October 21, 2005


To quote the immortal Homer, "D'oh!" I liked Patrick Berry's Saturday NYT, except for one word and its pesky "American English only" spelling in place of the more oft-seen diaeresis. I could've done without the brain freeze that made me eschew the E instead of the A, which rendered the crossing "short, of a sort" incomprehensible, and made me doubt the R in WARE, further muddling things. I pieced it together, but it took me an extra 3 minutes.

Aside from that little trauma, what did this puzzle offer? A shout-out to the movie Lost in America, which is forever in my heart for Albert Brooks' (real name: Albert Einstein) tirade about nest eggs, nests, and eggs. I'm rather surprised to see "two-fisted" as a clue for VIRILE; somebody explain this to me, please—because women can be two-fisted drinkers too. And did you know VIRILE and VIRAGO have the same root? Never heard of the bespectacled owl character or the '30s actress GLENDA (yup, looks like a Saturday all right). As for CIGARILLO, were you aware that these are now available in flavors like peach and grape? Must be a subtle attempt to reach the younguns. I liked DEEPSIXED (tried to fit JETTISONED in first), LES ASPIN, EDITED OUT, and PUMPS IRON. Odd to have two trade names stacked together at 1A and 15A, isn't it?


Henry Hook's LA Weekly puzzle made me a little dizzy with its vertiginous theme. Happy birthday (whenever it was), Henry.

I liked the theme in Con Pederson's WaPo puzzle, especially ASCENT OF A WOMAN and AGATES OF HEAVEN. Overall, it seemed easier than the Hook puzzle, except for the SE corner that bogged me down.

I had just been wondering whether Stella Daily and Bruce Venzke had attempted a themeless puzzle, and then their LA Times puzzle popped up today with three triple-stacked 15s. Not a very tough Saturday themeless, but then we look to the NYT for that.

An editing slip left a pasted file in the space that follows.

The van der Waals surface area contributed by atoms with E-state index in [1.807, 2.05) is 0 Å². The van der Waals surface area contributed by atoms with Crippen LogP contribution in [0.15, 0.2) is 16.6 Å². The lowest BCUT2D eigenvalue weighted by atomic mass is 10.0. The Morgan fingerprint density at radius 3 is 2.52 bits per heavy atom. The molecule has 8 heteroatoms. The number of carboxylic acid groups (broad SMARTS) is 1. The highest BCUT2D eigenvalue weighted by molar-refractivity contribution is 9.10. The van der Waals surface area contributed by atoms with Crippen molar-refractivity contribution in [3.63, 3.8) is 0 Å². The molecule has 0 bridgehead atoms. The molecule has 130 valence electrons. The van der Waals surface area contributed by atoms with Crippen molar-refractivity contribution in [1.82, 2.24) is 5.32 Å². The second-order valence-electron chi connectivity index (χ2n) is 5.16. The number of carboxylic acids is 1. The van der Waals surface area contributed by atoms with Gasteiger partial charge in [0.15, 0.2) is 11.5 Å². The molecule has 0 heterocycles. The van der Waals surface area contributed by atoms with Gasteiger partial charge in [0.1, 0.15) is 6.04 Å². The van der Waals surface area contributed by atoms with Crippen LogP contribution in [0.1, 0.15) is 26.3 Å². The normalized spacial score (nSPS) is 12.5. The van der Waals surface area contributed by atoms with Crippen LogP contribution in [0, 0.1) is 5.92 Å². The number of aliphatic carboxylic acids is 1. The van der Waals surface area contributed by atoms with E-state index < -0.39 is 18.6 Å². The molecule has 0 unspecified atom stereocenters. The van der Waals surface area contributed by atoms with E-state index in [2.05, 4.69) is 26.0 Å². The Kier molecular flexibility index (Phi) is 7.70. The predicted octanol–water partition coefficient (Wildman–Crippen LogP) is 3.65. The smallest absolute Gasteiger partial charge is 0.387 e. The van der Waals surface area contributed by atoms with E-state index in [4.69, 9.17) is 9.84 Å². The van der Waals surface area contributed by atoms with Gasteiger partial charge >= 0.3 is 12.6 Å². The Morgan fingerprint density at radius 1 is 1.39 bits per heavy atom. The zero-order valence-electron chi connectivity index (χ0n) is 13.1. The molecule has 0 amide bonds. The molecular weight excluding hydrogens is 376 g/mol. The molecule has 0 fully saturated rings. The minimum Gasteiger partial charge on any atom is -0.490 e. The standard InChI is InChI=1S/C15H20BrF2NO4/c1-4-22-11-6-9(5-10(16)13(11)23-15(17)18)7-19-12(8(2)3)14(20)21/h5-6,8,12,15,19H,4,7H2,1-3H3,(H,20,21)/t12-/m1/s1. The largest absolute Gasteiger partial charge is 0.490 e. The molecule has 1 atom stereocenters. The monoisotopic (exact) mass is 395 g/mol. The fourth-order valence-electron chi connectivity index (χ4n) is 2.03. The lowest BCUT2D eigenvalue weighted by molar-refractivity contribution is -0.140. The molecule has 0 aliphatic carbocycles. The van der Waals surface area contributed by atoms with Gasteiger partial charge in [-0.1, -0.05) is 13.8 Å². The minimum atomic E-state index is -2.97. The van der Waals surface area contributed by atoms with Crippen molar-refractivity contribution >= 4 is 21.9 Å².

This week's Saturday "Stumper" stumped me for a whopping 25 seconds longer than the always-easy CrosSynergy puzzle. I've been wending my way through Stan's Cranium Crackers, which contains 100 puzzles that I presume are old Stumpers. The quality and challenge level varies widely. Some puzzles took a mere 4 minutes. Some are perfect (particularly the ones by Brendan Emmett Quigley). Some took me 20+ minutes and a peek at the answers to penetrate the Maleskan gloom of words like TEMS ("textile chemicals"), UHNAK ("cop novelist"), and PAON ("peacock blue")—and I do not care for Maleskan gloom. Give me Shortzian elan any day. Anyway, there are some gems in there, and the book's only $6.95, so if intermittent plunges into the Maleskan deeps don't daunt you, check it out.

If I won the lottery, here's what I'd do with the money: I'd become a decadent patron of the puzzling arts. Puzzles by my favorite constructors generally show up only a couple times a month, at most. With my spare millions, I could afford to woo the constructors to make extra-challenging puzzles for an extremely limited audience (me). While they are surely motivated partly by the fame of national newspaper syndication, who would turn down, say, $500 or $750 to make a single 15x15? Alas, I never buy lottery tickets, so this plan is unlikely to come to fruition.

NYT 10:26 (ah, I still remember the 7:11 I saw when I was almost done)
LAT 5:21
Stumper 3:51
CS 3:26

LA Weekly 9:28
WaPo 9:27